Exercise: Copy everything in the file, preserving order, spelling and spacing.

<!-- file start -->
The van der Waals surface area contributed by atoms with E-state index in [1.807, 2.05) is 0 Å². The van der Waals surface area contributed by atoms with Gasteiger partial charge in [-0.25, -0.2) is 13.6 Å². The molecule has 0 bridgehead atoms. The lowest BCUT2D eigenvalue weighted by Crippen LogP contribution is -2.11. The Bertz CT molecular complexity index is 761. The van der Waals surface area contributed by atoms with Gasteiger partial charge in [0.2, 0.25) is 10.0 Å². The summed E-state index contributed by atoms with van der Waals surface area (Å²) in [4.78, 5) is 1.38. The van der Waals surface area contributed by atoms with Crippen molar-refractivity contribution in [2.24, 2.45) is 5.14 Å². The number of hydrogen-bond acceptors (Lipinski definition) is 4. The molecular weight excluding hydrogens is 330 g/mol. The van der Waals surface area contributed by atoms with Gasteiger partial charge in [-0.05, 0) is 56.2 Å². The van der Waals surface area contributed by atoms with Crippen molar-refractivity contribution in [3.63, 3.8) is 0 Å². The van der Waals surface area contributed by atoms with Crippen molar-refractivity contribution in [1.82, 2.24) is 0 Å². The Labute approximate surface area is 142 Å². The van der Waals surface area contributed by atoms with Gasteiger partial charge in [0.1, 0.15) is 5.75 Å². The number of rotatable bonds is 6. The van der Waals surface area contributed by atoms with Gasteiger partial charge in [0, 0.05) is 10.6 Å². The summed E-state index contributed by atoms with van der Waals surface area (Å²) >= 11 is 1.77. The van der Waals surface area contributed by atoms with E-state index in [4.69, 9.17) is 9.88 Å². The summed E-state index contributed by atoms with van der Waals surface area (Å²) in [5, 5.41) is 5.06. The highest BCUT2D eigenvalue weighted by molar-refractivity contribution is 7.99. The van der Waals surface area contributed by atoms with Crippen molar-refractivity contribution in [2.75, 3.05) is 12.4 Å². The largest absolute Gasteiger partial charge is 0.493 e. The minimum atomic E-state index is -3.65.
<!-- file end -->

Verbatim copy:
The van der Waals surface area contributed by atoms with E-state index in [1.807, 2.05) is 0 Å². The van der Waals surface area contributed by atoms with Gasteiger partial charge in [-0.25, -0.2) is 13.6 Å². The molecule has 0 bridgehead atoms. The lowest BCUT2D eigenvalue weighted by Crippen LogP contribution is -2.11. The Bertz CT molecular complexity index is 761. The van der Waals surface area contributed by atoms with Gasteiger partial charge in [0.2, 0.25) is 10.0 Å². The summed E-state index contributed by atoms with van der Waals surface area (Å²) in [4.78, 5) is 1.38. The van der Waals surface area contributed by atoms with Crippen molar-refractivity contribution in [2.24, 2.45) is 5.14 Å². The number of hydrogen-bond acceptors (Lipinski definition) is 4. The molecular weight excluding hydrogens is 330 g/mol. The van der Waals surface area contributed by atoms with Gasteiger partial charge in [-0.05, 0) is 56.2 Å². The van der Waals surface area contributed by atoms with Crippen molar-refractivity contribution in [3.63, 3.8) is 0 Å². The van der Waals surface area contributed by atoms with Crippen molar-refractivity contribution in [1.82, 2.24) is 0 Å². The Labute approximate surface area is 142 Å². The van der Waals surface area contributed by atoms with Gasteiger partial charge in [0.1, 0.15) is 5.75 Å². The number of rotatable bonds is 6. The van der Waals surface area contributed by atoms with Gasteiger partial charge in [0, 0.05) is 10.6 Å². The summed E-state index contributed by atoms with van der Waals surface area (Å²) >= 11 is 1.77. The van der Waals surface area contributed by atoms with E-state index in [4.69, 9.17) is 9.88 Å². The summed E-state index contributed by atoms with van der Waals surface area (Å²) in [5, 5.41) is 5.06. The highest BCUT2D eigenvalue weighted by molar-refractivity contribution is 7.99. The van der Waals surface area contributed by atoms with Crippen molar-refractivity contribution in [2.75, 3.05) is 12.4 Å². The largest absolute Gasteiger partial charge is 0.493 e. The minimum atomic E-state index is -3.65.